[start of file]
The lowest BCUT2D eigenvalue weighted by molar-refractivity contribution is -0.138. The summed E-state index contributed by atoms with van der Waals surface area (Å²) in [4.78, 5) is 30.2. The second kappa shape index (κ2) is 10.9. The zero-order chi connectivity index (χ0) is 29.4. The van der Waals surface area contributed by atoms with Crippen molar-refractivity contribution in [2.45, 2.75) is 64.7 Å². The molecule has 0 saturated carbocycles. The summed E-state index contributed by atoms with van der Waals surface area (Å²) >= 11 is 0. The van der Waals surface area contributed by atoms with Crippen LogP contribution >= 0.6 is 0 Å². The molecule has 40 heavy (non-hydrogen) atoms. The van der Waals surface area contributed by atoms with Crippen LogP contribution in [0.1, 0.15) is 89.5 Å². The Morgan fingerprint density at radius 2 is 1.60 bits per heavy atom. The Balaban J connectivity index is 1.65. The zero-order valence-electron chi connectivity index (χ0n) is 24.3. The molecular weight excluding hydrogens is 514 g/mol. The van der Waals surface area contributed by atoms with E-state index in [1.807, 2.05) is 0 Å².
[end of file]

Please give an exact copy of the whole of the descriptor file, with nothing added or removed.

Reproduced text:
The lowest BCUT2D eigenvalue weighted by molar-refractivity contribution is -0.138. The summed E-state index contributed by atoms with van der Waals surface area (Å²) in [4.78, 5) is 30.2. The second kappa shape index (κ2) is 10.9. The zero-order chi connectivity index (χ0) is 29.4. The van der Waals surface area contributed by atoms with Crippen molar-refractivity contribution in [2.45, 2.75) is 64.7 Å². The molecule has 0 saturated carbocycles. The summed E-state index contributed by atoms with van der Waals surface area (Å²) >= 11 is 0. The van der Waals surface area contributed by atoms with Crippen LogP contribution >= 0.6 is 0 Å². The molecule has 40 heavy (non-hydrogen) atoms. The van der Waals surface area contributed by atoms with Crippen LogP contribution in [0.1, 0.15) is 89.5 Å². The Morgan fingerprint density at radius 2 is 1.60 bits per heavy atom. The Balaban J connectivity index is 1.65. The zero-order valence-electron chi connectivity index (χ0n) is 24.3. The molecular weight excluding hydrogens is 514 g/mol. The van der Waals surface area contributed by atoms with E-state index in [1.807, 2.05) is 0 Å².